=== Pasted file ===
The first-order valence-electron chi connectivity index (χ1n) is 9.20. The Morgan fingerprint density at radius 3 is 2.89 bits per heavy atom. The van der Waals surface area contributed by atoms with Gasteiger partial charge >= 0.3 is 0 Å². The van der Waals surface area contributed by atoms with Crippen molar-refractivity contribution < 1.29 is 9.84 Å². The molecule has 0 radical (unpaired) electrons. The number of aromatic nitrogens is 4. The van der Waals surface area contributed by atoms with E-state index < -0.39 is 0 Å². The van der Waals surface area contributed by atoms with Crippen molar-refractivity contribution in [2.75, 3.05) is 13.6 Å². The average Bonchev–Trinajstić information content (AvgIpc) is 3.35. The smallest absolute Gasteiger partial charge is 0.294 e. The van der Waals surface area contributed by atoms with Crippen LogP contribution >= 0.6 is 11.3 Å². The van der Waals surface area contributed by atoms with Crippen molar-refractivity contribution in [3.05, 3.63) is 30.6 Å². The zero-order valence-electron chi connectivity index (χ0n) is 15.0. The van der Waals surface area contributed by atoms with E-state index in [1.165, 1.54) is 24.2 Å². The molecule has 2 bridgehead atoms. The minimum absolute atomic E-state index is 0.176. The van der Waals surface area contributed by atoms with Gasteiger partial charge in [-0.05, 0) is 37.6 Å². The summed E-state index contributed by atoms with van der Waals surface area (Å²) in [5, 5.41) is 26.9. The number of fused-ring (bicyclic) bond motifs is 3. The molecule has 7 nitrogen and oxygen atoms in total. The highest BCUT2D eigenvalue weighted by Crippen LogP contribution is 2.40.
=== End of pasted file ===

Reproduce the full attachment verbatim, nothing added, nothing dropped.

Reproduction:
The first-order valence-electron chi connectivity index (χ1n) is 9.20. The Morgan fingerprint density at radius 3 is 2.89 bits per heavy atom. The van der Waals surface area contributed by atoms with Gasteiger partial charge >= 0.3 is 0 Å². The van der Waals surface area contributed by atoms with Crippen molar-refractivity contribution < 1.29 is 9.84 Å². The molecule has 0 radical (unpaired) electrons. The number of aromatic nitrogens is 4. The van der Waals surface area contributed by atoms with E-state index < -0.39 is 0 Å². The van der Waals surface area contributed by atoms with Crippen molar-refractivity contribution in [2.75, 3.05) is 13.6 Å². The average Bonchev–Trinajstić information content (AvgIpc) is 3.35. The smallest absolute Gasteiger partial charge is 0.294 e. The van der Waals surface area contributed by atoms with Crippen LogP contribution >= 0.6 is 11.3 Å². The van der Waals surface area contributed by atoms with Crippen molar-refractivity contribution in [3.05, 3.63) is 30.6 Å². The zero-order valence-electron chi connectivity index (χ0n) is 15.0. The van der Waals surface area contributed by atoms with E-state index in [1.165, 1.54) is 24.2 Å². The molecule has 2 bridgehead atoms. The minimum absolute atomic E-state index is 0.176. The van der Waals surface area contributed by atoms with Gasteiger partial charge in [-0.05, 0) is 37.6 Å². The summed E-state index contributed by atoms with van der Waals surface area (Å²) in [5, 5.41) is 26.9. The number of fused-ring (bicyclic) bond motifs is 3. The molecule has 7 nitrogen and oxygen atoms in total. The highest BCUT2D eigenvalue weighted by Crippen LogP contribution is 2.40.